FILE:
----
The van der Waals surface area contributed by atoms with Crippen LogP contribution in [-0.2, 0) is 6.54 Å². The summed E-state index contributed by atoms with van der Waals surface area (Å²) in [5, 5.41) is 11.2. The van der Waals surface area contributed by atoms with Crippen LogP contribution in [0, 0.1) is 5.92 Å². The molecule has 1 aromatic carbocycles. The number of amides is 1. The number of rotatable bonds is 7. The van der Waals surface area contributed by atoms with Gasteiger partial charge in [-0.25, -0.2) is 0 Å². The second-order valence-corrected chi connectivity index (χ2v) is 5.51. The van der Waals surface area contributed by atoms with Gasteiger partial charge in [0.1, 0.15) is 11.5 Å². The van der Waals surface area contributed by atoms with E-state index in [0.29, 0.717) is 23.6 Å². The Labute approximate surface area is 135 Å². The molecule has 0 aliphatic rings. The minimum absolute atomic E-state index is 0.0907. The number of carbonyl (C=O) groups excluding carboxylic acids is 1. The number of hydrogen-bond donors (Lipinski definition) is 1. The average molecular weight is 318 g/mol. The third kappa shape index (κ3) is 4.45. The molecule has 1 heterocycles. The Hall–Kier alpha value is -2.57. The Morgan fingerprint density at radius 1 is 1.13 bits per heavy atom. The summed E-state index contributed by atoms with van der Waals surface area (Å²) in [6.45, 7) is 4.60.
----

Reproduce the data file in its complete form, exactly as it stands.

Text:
The van der Waals surface area contributed by atoms with Crippen LogP contribution in [-0.2, 0) is 6.54 Å². The summed E-state index contributed by atoms with van der Waals surface area (Å²) in [5, 5.41) is 11.2. The van der Waals surface area contributed by atoms with Crippen LogP contribution in [0, 0.1) is 5.92 Å². The molecule has 1 aromatic carbocycles. The number of amides is 1. The number of rotatable bonds is 7. The van der Waals surface area contributed by atoms with Gasteiger partial charge in [-0.25, -0.2) is 0 Å². The second-order valence-corrected chi connectivity index (χ2v) is 5.51. The van der Waals surface area contributed by atoms with Gasteiger partial charge in [0.1, 0.15) is 11.5 Å². The van der Waals surface area contributed by atoms with E-state index in [0.29, 0.717) is 23.6 Å². The Labute approximate surface area is 135 Å². The molecule has 0 aliphatic rings. The minimum absolute atomic E-state index is 0.0907. The number of carbonyl (C=O) groups excluding carboxylic acids is 1. The number of hydrogen-bond donors (Lipinski definition) is 1. The average molecular weight is 318 g/mol. The third kappa shape index (κ3) is 4.45. The molecule has 1 heterocycles. The Hall–Kier alpha value is -2.57. The Morgan fingerprint density at radius 1 is 1.13 bits per heavy atom. The summed E-state index contributed by atoms with van der Waals surface area (Å²) in [6.45, 7) is 4.60.